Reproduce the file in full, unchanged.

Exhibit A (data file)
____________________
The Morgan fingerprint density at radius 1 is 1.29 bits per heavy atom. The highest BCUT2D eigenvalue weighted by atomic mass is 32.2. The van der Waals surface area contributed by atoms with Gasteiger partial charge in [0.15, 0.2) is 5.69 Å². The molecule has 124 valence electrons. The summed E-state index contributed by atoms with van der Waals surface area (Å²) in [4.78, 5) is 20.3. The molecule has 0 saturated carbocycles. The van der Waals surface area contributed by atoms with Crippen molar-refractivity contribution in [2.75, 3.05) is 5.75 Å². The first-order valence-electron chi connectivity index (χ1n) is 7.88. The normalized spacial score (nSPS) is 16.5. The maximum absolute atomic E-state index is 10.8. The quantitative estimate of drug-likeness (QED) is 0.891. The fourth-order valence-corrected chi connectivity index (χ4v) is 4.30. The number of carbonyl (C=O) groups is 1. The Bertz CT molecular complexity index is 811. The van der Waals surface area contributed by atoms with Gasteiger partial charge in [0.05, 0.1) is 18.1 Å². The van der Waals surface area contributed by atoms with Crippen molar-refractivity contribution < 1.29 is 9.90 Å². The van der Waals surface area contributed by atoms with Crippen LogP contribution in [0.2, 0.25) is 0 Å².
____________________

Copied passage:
The Morgan fingerprint density at radius 1 is 1.29 bits per heavy atom. The highest BCUT2D eigenvalue weighted by atomic mass is 32.2. The van der Waals surface area contributed by atoms with Gasteiger partial charge in [0.15, 0.2) is 5.69 Å². The molecule has 124 valence electrons. The summed E-state index contributed by atoms with van der Waals surface area (Å²) in [4.78, 5) is 20.3. The molecule has 0 saturated carbocycles. The van der Waals surface area contributed by atoms with Crippen molar-refractivity contribution in [2.75, 3.05) is 5.75 Å². The first-order valence-electron chi connectivity index (χ1n) is 7.88. The normalized spacial score (nSPS) is 16.5. The maximum absolute atomic E-state index is 10.8. The quantitative estimate of drug-likeness (QED) is 0.891. The fourth-order valence-corrected chi connectivity index (χ4v) is 4.30. The number of carbonyl (C=O) groups is 1. The Bertz CT molecular complexity index is 811. The van der Waals surface area contributed by atoms with Gasteiger partial charge in [0.05, 0.1) is 18.1 Å². The van der Waals surface area contributed by atoms with Crippen molar-refractivity contribution < 1.29 is 9.90 Å². The van der Waals surface area contributed by atoms with Crippen LogP contribution in [0.2, 0.25) is 0 Å².